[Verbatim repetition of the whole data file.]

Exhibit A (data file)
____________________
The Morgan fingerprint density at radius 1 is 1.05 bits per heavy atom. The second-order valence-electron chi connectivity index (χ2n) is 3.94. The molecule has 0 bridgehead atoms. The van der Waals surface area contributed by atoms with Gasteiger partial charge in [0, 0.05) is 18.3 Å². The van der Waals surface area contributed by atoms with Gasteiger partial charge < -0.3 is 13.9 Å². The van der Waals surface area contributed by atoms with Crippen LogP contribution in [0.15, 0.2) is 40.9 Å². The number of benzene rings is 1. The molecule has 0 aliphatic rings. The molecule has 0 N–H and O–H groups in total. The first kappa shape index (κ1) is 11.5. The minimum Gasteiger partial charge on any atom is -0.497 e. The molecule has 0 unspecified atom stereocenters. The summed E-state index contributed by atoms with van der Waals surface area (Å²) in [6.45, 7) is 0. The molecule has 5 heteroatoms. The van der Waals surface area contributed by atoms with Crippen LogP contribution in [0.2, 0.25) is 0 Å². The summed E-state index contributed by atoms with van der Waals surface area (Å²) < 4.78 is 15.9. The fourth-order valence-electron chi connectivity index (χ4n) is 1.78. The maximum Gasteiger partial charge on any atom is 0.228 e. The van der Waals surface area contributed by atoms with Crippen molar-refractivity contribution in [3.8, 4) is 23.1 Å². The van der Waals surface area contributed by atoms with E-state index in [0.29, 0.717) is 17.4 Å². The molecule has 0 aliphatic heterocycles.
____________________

The Morgan fingerprint density at radius 1 is 1.05 bits per heavy atom. The second-order valence-electron chi connectivity index (χ2n) is 3.94. The molecule has 0 bridgehead atoms. The van der Waals surface area contributed by atoms with Gasteiger partial charge in [0, 0.05) is 18.3 Å². The van der Waals surface area contributed by atoms with Gasteiger partial charge < -0.3 is 13.9 Å². The van der Waals surface area contributed by atoms with Crippen LogP contribution in [0.15, 0.2) is 40.9 Å². The number of benzene rings is 1. The molecule has 0 aliphatic rings. The molecule has 0 N–H and O–H groups in total. The first kappa shape index (κ1) is 11.5. The minimum Gasteiger partial charge on any atom is -0.497 e. The molecule has 0 unspecified atom stereocenters. The summed E-state index contributed by atoms with van der Waals surface area (Å²) in [6.45, 7) is 0. The molecule has 5 heteroatoms. The van der Waals surface area contributed by atoms with Crippen LogP contribution in [0.2, 0.25) is 0 Å². The summed E-state index contributed by atoms with van der Waals surface area (Å²) < 4.78 is 15.9. The fourth-order valence-electron chi connectivity index (χ4n) is 1.78. The maximum Gasteiger partial charge on any atom is 0.228 e. The van der Waals surface area contributed by atoms with Crippen molar-refractivity contribution in [3.8, 4) is 23.1 Å². The van der Waals surface area contributed by atoms with E-state index in [0.29, 0.717) is 17.4 Å². The molecule has 0 aliphatic heterocycles.